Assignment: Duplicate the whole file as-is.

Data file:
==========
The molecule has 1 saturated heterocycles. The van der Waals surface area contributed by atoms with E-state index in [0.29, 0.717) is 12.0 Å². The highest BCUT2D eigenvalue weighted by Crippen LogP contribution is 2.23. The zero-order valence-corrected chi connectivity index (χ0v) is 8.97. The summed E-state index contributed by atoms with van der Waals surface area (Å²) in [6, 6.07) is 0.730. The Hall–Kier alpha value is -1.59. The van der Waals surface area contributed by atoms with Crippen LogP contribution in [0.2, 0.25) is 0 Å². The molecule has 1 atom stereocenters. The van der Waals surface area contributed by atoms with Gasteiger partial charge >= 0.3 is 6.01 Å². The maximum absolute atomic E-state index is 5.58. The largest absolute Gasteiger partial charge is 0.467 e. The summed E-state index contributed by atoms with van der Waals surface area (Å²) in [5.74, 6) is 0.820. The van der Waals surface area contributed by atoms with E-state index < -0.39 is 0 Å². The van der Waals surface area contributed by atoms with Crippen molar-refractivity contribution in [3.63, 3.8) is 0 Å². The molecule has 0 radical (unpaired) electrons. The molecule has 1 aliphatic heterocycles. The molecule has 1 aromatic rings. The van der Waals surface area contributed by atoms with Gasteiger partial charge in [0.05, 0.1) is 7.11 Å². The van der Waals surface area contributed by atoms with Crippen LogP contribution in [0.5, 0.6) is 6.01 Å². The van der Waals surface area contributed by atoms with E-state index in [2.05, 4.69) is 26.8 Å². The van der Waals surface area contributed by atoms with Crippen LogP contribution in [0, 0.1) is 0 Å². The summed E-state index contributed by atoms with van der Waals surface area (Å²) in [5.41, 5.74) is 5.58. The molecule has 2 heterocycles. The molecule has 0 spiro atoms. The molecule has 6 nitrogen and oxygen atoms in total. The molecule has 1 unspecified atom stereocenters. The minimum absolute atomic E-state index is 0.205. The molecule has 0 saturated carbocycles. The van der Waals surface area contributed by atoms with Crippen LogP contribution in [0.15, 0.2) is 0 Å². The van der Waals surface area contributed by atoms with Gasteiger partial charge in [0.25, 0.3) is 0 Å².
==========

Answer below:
The molecule has 1 saturated heterocycles. The van der Waals surface area contributed by atoms with E-state index in [0.29, 0.717) is 12.0 Å². The highest BCUT2D eigenvalue weighted by Crippen LogP contribution is 2.23. The zero-order valence-corrected chi connectivity index (χ0v) is 8.97. The summed E-state index contributed by atoms with van der Waals surface area (Å²) in [6, 6.07) is 0.730. The Hall–Kier alpha value is -1.59. The van der Waals surface area contributed by atoms with Crippen LogP contribution in [0.2, 0.25) is 0 Å². The molecule has 1 atom stereocenters. The van der Waals surface area contributed by atoms with Gasteiger partial charge >= 0.3 is 6.01 Å². The maximum absolute atomic E-state index is 5.58. The largest absolute Gasteiger partial charge is 0.467 e. The summed E-state index contributed by atoms with van der Waals surface area (Å²) in [5.74, 6) is 0.820. The van der Waals surface area contributed by atoms with E-state index < -0.39 is 0 Å². The van der Waals surface area contributed by atoms with Crippen molar-refractivity contribution in [3.63, 3.8) is 0 Å². The molecule has 0 radical (unpaired) electrons. The molecule has 1 aliphatic heterocycles. The molecule has 1 aromatic rings. The van der Waals surface area contributed by atoms with Gasteiger partial charge in [0.05, 0.1) is 7.11 Å². The van der Waals surface area contributed by atoms with Crippen LogP contribution in [0.5, 0.6) is 6.01 Å². The van der Waals surface area contributed by atoms with E-state index in [2.05, 4.69) is 26.8 Å². The van der Waals surface area contributed by atoms with Crippen LogP contribution in [0, 0.1) is 0 Å². The summed E-state index contributed by atoms with van der Waals surface area (Å²) in [5.41, 5.74) is 5.58. The molecule has 2 heterocycles. The molecule has 0 spiro atoms. The molecule has 6 nitrogen and oxygen atoms in total. The molecule has 1 unspecified atom stereocenters. The minimum absolute atomic E-state index is 0.205. The molecule has 0 saturated carbocycles. The van der Waals surface area contributed by atoms with Crippen LogP contribution in [0.15, 0.2) is 0 Å². The van der Waals surface area contributed by atoms with Gasteiger partial charge in [0.25, 0.3) is 0 Å².